Alberta Newspaper Group
An issue of ‘Who’s responsible for this?’ has the county currently at odds with the Saint Mary’s River Irrigation District over how to solve water level issues at Yellow Lake.
Forty Mile has an agreement with the SMRID — which manages the water levels on Yellow Lake, as its water users get water from the lake — that in the spring the district is allowed to have a certain amount of water in the lake, and by fall that required level drops to compensate for possible snow melt after winter.
“Last spring that lake came up a full metre because of all the snow melt,” Wikkerink said. “So last fall after irrigation season was done, they weren’t low enough and (SMRID) had to fire up some of their own pumps to pump that water to the river.
“We had some concerns from ratepayers last fall that we were wasting this water, but we had to make room in the lake in case we get another metre of water in the spring, which would flood our roads.”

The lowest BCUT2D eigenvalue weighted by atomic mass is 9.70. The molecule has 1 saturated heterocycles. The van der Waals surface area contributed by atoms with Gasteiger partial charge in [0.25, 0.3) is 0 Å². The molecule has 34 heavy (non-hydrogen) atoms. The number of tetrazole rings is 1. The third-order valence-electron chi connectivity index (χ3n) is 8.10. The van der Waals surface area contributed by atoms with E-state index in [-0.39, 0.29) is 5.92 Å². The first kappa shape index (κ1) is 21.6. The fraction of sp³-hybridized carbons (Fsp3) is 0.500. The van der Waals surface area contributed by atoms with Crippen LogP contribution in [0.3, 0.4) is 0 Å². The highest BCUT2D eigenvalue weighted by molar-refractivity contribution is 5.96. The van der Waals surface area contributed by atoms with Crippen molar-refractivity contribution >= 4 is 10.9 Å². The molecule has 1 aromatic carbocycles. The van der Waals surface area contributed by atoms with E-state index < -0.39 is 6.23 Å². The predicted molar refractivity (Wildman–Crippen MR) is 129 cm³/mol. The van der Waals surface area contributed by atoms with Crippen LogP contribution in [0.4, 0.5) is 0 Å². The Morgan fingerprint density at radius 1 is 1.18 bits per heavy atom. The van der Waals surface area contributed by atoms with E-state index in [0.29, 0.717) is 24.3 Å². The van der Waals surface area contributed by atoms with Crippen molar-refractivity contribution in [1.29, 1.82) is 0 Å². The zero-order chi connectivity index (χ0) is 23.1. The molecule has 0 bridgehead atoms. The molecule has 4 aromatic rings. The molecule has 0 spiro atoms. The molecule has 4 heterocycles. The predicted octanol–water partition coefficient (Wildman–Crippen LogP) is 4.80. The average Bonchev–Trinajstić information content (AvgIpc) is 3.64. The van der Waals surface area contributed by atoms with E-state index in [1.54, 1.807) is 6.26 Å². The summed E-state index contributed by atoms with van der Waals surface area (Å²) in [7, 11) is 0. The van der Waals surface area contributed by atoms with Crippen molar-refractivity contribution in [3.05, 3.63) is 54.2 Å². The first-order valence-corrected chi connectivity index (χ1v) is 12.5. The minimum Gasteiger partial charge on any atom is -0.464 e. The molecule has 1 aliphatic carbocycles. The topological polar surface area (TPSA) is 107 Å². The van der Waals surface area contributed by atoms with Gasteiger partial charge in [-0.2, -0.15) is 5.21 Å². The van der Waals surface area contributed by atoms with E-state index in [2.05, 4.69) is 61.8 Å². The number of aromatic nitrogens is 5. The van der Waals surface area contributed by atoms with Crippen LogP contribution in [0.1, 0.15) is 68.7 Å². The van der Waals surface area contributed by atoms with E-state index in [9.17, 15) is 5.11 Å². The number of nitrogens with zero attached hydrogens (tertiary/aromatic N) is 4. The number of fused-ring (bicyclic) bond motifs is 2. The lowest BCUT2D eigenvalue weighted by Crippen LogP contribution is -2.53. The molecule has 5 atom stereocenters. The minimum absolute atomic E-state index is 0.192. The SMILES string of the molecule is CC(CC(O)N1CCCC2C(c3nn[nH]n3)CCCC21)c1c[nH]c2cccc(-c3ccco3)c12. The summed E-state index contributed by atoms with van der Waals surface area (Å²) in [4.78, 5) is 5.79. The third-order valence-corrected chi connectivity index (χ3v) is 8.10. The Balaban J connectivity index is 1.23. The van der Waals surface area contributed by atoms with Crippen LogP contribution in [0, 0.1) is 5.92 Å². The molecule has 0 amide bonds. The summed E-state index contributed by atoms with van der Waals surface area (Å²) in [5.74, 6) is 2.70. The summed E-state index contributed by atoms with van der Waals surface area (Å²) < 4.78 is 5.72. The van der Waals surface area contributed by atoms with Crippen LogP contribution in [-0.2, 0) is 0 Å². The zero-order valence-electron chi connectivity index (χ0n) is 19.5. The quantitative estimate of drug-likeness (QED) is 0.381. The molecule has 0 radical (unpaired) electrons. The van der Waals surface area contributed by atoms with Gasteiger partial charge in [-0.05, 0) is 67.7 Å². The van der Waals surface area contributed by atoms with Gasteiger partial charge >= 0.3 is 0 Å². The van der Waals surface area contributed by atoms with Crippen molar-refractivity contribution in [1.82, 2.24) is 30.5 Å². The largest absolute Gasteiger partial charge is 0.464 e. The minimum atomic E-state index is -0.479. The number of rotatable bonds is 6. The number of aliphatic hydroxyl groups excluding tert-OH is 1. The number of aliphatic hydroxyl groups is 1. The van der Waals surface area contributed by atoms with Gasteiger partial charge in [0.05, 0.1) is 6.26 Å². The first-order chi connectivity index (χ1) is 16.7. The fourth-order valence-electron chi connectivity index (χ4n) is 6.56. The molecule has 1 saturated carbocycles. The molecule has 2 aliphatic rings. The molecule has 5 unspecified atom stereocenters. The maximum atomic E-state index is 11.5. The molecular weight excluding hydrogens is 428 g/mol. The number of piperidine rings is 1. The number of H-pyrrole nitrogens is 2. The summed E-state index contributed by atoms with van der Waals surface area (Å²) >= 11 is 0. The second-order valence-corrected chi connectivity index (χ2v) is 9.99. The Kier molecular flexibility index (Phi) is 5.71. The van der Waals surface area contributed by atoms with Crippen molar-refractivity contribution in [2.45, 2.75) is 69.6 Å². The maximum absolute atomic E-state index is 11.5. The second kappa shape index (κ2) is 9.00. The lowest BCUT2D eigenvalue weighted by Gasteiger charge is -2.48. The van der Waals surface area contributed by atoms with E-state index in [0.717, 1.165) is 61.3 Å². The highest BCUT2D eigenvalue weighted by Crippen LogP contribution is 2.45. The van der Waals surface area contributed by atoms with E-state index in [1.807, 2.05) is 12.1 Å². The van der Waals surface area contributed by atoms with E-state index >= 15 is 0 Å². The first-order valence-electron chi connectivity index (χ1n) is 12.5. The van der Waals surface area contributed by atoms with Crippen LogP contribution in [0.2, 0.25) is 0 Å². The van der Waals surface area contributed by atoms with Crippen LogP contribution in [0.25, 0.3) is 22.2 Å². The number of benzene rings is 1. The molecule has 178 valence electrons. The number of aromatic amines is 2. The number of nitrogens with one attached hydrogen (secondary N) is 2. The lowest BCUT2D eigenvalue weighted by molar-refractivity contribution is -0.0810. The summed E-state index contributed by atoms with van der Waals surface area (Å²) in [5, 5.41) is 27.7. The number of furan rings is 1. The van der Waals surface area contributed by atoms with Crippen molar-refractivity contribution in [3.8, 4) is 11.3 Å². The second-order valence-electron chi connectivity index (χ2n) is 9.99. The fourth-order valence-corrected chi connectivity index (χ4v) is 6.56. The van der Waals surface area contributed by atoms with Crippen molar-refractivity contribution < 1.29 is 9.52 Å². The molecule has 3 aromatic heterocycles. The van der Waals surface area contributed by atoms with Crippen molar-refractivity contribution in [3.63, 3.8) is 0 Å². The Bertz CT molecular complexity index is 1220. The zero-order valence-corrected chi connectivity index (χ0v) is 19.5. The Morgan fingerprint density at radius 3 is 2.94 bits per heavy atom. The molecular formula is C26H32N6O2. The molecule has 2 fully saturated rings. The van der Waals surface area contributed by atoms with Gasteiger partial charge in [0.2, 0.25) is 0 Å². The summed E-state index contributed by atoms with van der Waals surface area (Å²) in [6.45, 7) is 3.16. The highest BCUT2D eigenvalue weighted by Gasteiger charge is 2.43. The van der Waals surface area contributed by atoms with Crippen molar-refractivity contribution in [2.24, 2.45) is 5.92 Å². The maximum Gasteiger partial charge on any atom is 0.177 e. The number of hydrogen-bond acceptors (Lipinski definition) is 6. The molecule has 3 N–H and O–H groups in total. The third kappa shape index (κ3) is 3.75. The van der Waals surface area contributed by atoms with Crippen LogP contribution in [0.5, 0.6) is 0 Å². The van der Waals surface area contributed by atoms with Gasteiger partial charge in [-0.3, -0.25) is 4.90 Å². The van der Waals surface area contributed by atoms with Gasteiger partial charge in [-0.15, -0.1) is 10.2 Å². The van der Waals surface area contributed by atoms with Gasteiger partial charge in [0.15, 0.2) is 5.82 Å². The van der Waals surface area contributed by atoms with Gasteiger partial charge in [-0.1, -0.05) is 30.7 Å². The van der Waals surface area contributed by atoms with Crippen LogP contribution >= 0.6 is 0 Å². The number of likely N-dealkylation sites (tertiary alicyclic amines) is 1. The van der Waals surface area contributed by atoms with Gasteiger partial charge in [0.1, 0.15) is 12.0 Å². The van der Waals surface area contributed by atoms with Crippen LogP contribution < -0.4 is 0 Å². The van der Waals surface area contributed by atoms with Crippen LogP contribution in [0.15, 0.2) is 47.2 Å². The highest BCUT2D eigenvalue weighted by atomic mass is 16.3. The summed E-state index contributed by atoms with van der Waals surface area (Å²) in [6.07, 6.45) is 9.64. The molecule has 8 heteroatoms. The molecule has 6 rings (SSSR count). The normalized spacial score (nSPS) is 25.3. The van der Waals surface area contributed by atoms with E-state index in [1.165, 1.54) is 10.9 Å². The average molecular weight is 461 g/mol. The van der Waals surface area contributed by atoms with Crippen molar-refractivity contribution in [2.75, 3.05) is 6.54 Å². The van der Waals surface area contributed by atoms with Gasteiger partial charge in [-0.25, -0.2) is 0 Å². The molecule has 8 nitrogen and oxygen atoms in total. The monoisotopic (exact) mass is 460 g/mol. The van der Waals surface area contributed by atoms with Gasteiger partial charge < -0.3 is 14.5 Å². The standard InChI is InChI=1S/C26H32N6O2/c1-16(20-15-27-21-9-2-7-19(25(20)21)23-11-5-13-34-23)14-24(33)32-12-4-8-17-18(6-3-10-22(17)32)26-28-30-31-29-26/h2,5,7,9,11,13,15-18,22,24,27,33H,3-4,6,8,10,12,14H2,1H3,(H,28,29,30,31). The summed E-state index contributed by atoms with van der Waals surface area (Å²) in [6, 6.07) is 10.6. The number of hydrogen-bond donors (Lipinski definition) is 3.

With a low spring runoff this year, more complaints of have come into the county, this time about being too low, despite the fact the lake’s level is sitting within the SMIRD agreed-upon spring range. But since the perception in the fall is that water was wasted, seeing the level lower at this stage than recent years has surfaced some more concern.
“We’ve been telling people that we know SM can spill water into that lake, so phone SM and tell them to get water into the lake for you,” Wikkerink said. “But the other thing is, there is a ridge in Yellow Lake that traps some water on the east end, though all the heavy users are on the west end.
“So again we said, ‘Get SM in there to dredge out this ridge and then you guys can have water.”
SMRID has other ideas, however.
“What SM wants us to do is raise our roads so they can raise the level of Yellow Lake,” Wikkerink said. The problem is, the county has four roads in question here and raising those would cost anywhere from $6-$10 million, which is a lot of money to spend when only a handful of ratepayers are affected.
Not to mention an expectation that higher levels of water would spill onto private land, and ratepayers are wondering is SMRID is going to compensate for that.
“At this point, we feel it’s an SM issue, not a county issue,” Wikkerink says.
County council awarded the contract for a chip seal project on Range Road 60 to Kowal Construction Alta. Ltd.
The relatively small project will cost county coffers a grand total of $385,750, with $373,750 of that for the chip seal and another $12,000 for an anti-strip additive.